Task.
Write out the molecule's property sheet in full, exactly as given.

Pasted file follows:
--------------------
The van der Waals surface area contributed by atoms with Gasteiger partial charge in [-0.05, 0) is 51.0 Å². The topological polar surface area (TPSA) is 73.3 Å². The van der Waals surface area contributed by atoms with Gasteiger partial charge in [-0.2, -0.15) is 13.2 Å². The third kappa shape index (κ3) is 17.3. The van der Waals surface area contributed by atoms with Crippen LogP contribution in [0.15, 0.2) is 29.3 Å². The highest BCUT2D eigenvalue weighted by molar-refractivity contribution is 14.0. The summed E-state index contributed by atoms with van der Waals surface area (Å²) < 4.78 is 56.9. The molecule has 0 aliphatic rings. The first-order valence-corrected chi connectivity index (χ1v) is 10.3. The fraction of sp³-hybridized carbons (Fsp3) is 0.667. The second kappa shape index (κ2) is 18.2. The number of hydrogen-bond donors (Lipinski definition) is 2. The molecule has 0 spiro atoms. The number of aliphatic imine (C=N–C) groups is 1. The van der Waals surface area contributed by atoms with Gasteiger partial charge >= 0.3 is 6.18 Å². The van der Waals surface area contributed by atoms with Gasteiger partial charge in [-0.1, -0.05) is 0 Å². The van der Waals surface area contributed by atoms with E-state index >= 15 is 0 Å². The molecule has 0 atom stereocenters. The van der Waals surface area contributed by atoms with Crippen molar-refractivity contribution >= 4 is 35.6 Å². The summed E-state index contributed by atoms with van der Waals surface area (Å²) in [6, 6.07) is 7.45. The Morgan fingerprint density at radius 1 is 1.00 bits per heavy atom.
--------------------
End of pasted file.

The van der Waals surface area contributed by atoms with Gasteiger partial charge in [-0.05, 0) is 51.0 Å². The topological polar surface area (TPSA) is 73.3 Å². The van der Waals surface area contributed by atoms with Gasteiger partial charge in [-0.2, -0.15) is 13.2 Å². The third kappa shape index (κ3) is 17.3. The van der Waals surface area contributed by atoms with Crippen LogP contribution in [0.15, 0.2) is 29.3 Å². The highest BCUT2D eigenvalue weighted by molar-refractivity contribution is 14.0. The summed E-state index contributed by atoms with van der Waals surface area (Å²) < 4.78 is 56.9. The molecule has 0 aliphatic rings. The first-order valence-corrected chi connectivity index (χ1v) is 10.3. The fraction of sp³-hybridized carbons (Fsp3) is 0.667. The second kappa shape index (κ2) is 18.2. The number of hydrogen-bond donors (Lipinski definition) is 2. The molecule has 0 spiro atoms. The number of aliphatic imine (C=N–C) groups is 1. The van der Waals surface area contributed by atoms with Gasteiger partial charge >= 0.3 is 6.18 Å². The van der Waals surface area contributed by atoms with Gasteiger partial charge in [-0.1, -0.05) is 0 Å². The van der Waals surface area contributed by atoms with E-state index >= 15 is 0 Å². The molecule has 0 atom stereocenters. The van der Waals surface area contributed by atoms with Crippen molar-refractivity contribution >= 4 is 35.6 Å². The summed E-state index contributed by atoms with van der Waals surface area (Å²) in [6, 6.07) is 7.45. The Morgan fingerprint density at radius 1 is 1.00 bits per heavy atom.